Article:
Hepatitis B and C in U.S.
Infectious disease experts warn that new drugs are urgently needed to treat six drug-resistant bacteria that cause most hospital infections and increasingly escape the effects of antibiotics. The ESKAPE pathogens - as these six bad bugs have been dubbed - are still on the loose more than four years after the Infectious Diseases Society of
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In the last decade, more than 60,000 patients in the United States were asked to get tested for hepatitis B virus (HBV) and hepatitis C virus (HCV) because health care personnel in settings outside hospitals failed to follow basic infection control practices, according to a new study by the CDC.
This first full review of all the CDC investigations over the past 10 years of healthcare-associated viral hepatitis outbreaks appears in the January 6th issue of the journal Annals of Internal Medicine.
“This report is a wake-up call,” said Dr. John Ward, director of CDC’s Division of Viral Hepatitis. “Thousands of patients are needlessly exposed to viral hepatitis and other preventable diseases in the very places where they should feel protected. No patient should go to their doctor for health care only to leave with a life-threatening disease.”
In the United States, transmission of HBV and HCV while receiving health care has been considered uncommon. However, a review of CDC outbreak information revealed a total of 33 identified outbreaks outside of hospitals in 15 states, during the past decade: 12 in outpatient clinics, six in hemodialysis centers and 15 in long-term care facilities, resulting in 450 people acquiring HBV or HCV infection.
Patients were exposed to these potentially deadly diseases because health care personnel failed to follow basic infection control procedures and aseptic technique in injection safety. Reuse of syringes and blood-contamination of medications, equipment and devices were identified as common factors in these outbreaks.
“More and more patients in the United States receive their health care in outpatient settings,” said Dr. Denise Cardo, director of CDC’s Division of Healthcare Quality Promotion. “To protect patients, infection control training, professional oversight, licensing, innovative engineering controls and public awareness are needed in these health care settings.”
CDC officials say the report shows the need for ongoing professional education for health care providers, as well as consistent state oversight in detecting and preventing the transmission of bloodborne pathogens in health care settings.
CDC assists local health departments by providing routine surveillance, outbreak investigation support, field personnel and lab expertise. CDC also works with key partners to ensure adherence to proper infection control practices.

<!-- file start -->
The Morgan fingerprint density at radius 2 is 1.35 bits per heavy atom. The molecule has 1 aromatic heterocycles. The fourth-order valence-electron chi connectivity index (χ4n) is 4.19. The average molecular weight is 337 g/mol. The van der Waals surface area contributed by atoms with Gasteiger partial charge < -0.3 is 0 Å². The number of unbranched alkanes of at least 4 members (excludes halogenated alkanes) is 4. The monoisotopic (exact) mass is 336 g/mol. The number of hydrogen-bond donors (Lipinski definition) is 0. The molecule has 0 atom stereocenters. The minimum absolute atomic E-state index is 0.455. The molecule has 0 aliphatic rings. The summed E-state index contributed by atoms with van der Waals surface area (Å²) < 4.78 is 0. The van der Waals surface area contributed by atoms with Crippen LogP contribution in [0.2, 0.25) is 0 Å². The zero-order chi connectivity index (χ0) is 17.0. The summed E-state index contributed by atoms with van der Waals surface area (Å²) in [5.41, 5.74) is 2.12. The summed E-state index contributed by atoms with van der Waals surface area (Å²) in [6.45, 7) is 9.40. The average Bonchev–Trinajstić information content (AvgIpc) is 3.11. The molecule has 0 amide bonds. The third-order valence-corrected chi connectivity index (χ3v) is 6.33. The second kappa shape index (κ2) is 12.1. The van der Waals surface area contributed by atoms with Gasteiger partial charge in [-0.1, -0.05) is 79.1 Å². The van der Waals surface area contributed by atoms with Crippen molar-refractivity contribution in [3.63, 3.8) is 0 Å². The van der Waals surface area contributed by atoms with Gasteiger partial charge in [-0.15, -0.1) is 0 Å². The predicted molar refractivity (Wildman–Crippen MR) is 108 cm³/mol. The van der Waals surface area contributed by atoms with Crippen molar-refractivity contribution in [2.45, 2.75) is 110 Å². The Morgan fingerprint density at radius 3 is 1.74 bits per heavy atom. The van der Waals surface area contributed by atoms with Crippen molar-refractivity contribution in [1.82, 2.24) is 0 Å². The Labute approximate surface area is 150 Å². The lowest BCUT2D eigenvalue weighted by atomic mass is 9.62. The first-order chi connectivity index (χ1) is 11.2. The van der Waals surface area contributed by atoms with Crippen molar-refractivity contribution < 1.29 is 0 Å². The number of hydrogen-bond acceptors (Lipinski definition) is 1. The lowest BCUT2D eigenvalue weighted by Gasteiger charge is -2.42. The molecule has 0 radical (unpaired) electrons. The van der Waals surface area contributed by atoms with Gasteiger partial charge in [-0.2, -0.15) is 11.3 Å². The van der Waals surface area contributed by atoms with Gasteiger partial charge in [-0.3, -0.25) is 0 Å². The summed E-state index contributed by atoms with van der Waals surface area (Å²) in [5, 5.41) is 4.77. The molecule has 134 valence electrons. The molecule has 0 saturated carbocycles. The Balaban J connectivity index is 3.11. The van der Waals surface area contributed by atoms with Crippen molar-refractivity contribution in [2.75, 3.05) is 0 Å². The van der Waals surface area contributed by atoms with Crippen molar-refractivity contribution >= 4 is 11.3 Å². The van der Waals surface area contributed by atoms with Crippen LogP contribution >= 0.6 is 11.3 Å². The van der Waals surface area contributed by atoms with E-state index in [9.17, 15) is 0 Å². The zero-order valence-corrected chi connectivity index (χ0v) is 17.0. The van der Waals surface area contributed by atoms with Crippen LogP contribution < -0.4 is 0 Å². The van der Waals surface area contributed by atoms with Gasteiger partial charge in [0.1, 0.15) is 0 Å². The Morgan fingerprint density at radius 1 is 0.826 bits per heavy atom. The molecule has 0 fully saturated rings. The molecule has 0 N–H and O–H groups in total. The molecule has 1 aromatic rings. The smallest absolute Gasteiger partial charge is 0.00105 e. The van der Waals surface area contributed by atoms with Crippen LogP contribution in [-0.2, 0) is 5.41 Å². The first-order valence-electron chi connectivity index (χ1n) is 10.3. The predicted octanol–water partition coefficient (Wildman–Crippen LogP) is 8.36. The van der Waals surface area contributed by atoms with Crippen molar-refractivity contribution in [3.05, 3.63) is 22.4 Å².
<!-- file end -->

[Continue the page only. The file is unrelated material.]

CDC and its partners are working to address this important patient safety problem through a number of efforts, including:
- Improving viral hepatitis surveillance, case investigation and outbreak response, such as support for health departments to thoroughly investigate all individuals identified to have HBV or HCV infection;
- Strengthening the capacity of state and local viral hepatitis prevention programs;
- Augmenting the CDC’s National Healthcare Safety Network, the national surveillance system for tracking health care-associated infections, to collect outpatient setting information;
- Partnering with the Hepatitis Outbreaks’ National Organization for Reform (HONOReform), a patient advocacy foundation, to create patient and provider education materials;
- Continued improvement of injection safety practices through educational outreach efforts with professional nursing and anesthesiology organizations;
- Working with partners in the dialysis, diabetes and long-term care communities to promote safe care practices;
- Working with regulators and professional societies to strengthen licensure and accreditation processes with emphasis on safe injection practices;
- Exploring ways to improve curricula in nursing and medical schools related to safe health care practices.
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An NIH funded multi-center clinical trial found no benefit from “maintenance therapy,” low-dose peginterferon used for hepatitis C patients who have not responded to an initial round of treatment. In addition, the study showed a surprising health decline in patients with liver disease over the course of four years. A Saint Louis University researcher was
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Intravenous (i.v.) medication errors are twice as likely to cause harm to patients as medications delivered by other routes of administration (such as tablets or liquids), according to research commissioned by the American Society of Health-System Pharmacists (ASHP). This week, ASHP and leading healthcare organizations released recommended actions to prevent these potentially life-threatening events. The
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All countries should offer universal infant immunization for hepatitis B, write Dr. Christopher Mackie from McMaster University and coauthors in a public health analysis in CMAJ. Epidemiological studies suggest that roughly one-third of chronic hepatitis B infections are acquired during infancy and early childhood. In Canada, British Columbia, New Brunswick and Prince Edward Island are
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On World AIDS Day, the American College of Physicians (ACP) is giving doctors a call-to-action to routinely encourage HIV screening to all of their patients older than 13 years. This new practice guideline appears on the Annals of Internal Medicine Web site at www.annals.org. HIV affects more than one million people in the United States.
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